I have several tincture recipes posted (including my two favorites: Chamomile Tincture and Digestion Tincture) but I realized that a post with general instructions on how to make a tincture from any herbs would be helpful.
A tincture is a concentrated liquid form of an herb that is easy to make and easy to take. Tinctures preserve and concentrate the properties of the herb, making them more effective and longer lasting.
Alcohol based tinctures have a shelf life of several years and are easy to use when needed! I keep several tinctures on hand for my kids, as they can be used externally even on small children for relief from common problems.
If you’ve ever bought tinctures from the store, I’d encourage you to try making your own, as they are very inexpensive and can be made in minutes.
Tincture Making Supplies
I make most tinctures in an alcohol base as this makes them the most long lasting, but tinctures can also be made with glycerine, vinegar or even with honey to make a syrup!
To make a tincture, you will need the following supplies:
- A clean glass jar (at least pint size) with lid
- Consumable alcohol like vodka or rum- at least 80 proof (or apple cider vinegar or food grade vegetable glycerine)
- Herbs of choice (I get mine here or grow my own)
How to Make a Tincture
Also called an extract (in fact, the same process is used to make real vanilla extract), alcohol tinctures are the most common type and the easiest to make.
First, pick which herbs you plan to use. These are some of my favorite tinctures:
- Chamomile Tincture (great for kids, promotes restful sleep and good for skin)
- Digestion Tincture (helps with nausea, heartburn, etc)
- Sweet Dreams Tincture (I use to help little ones who are having trouble sleeping)
- Echinacea Tincture (great immune support when fighting a cold)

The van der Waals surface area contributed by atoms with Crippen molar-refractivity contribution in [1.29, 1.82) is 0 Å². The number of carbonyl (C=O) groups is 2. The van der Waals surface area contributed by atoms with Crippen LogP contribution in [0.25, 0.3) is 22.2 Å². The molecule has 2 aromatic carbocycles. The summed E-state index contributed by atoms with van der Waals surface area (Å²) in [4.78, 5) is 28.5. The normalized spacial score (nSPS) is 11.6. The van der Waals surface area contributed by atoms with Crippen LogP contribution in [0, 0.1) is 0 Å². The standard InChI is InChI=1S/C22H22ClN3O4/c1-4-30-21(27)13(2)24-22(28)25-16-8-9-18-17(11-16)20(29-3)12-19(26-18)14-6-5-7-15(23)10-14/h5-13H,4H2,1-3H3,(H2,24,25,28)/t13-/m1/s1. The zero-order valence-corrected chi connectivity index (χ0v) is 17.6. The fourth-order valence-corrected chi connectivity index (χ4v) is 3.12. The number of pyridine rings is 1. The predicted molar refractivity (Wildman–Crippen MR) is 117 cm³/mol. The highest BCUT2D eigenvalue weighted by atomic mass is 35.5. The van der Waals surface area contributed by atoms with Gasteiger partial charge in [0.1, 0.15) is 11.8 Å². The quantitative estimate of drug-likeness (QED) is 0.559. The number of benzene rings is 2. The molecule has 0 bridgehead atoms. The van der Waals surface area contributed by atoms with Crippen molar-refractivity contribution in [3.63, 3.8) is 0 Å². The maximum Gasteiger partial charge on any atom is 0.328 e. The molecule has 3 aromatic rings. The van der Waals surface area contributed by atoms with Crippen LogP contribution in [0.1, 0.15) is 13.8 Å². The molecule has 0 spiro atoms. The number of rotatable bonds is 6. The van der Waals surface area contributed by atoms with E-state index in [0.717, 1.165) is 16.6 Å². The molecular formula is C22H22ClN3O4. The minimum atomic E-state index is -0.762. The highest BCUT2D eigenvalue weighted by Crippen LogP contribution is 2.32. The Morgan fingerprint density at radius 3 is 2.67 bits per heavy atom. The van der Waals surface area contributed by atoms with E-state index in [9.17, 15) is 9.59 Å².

Fill the jar 1/3 to 1/2 full with dried herbs. Filling half full will make a stronger tincture. Do not pack down.
Pour boiling water to just dampen all of the herbs. (This step is optional but helps to draw out the beneficial properties of the herbs)
Fill the rest of the jar (or the entire jar if not using hot water too) with alcohol and stir with a clean spoon.
Put the lid on the jar. Store the jar in a cool/dry place, shaking daily, for at least three weeks and up to six months. (I usually leave herbs for six weeks)
Strain through cheesecloth and compost the herbs. Store the tincture in colored dropper bottles or clean glass jars.
NOTE: The alcohol can be evaporated before use (see below) or a tincture can be made in the same way using apple cider vinegar, though it will need to be stored in the fridge and will only last 3-6 months.
How to Use Herbal Tinctures
The standard adult dose we take is 1/2 to 1 teaspoon up to three times a day as needed. Kids usually get 1/4 to 1/3 of the adult dose.
For children, pregnant women, or those not wanting to consume alcohol, it can be poured into a hot liquid like tea to evaporate the alcohol before consuming.
Ever made your own herbal tinctures? What is your favorite? Share below!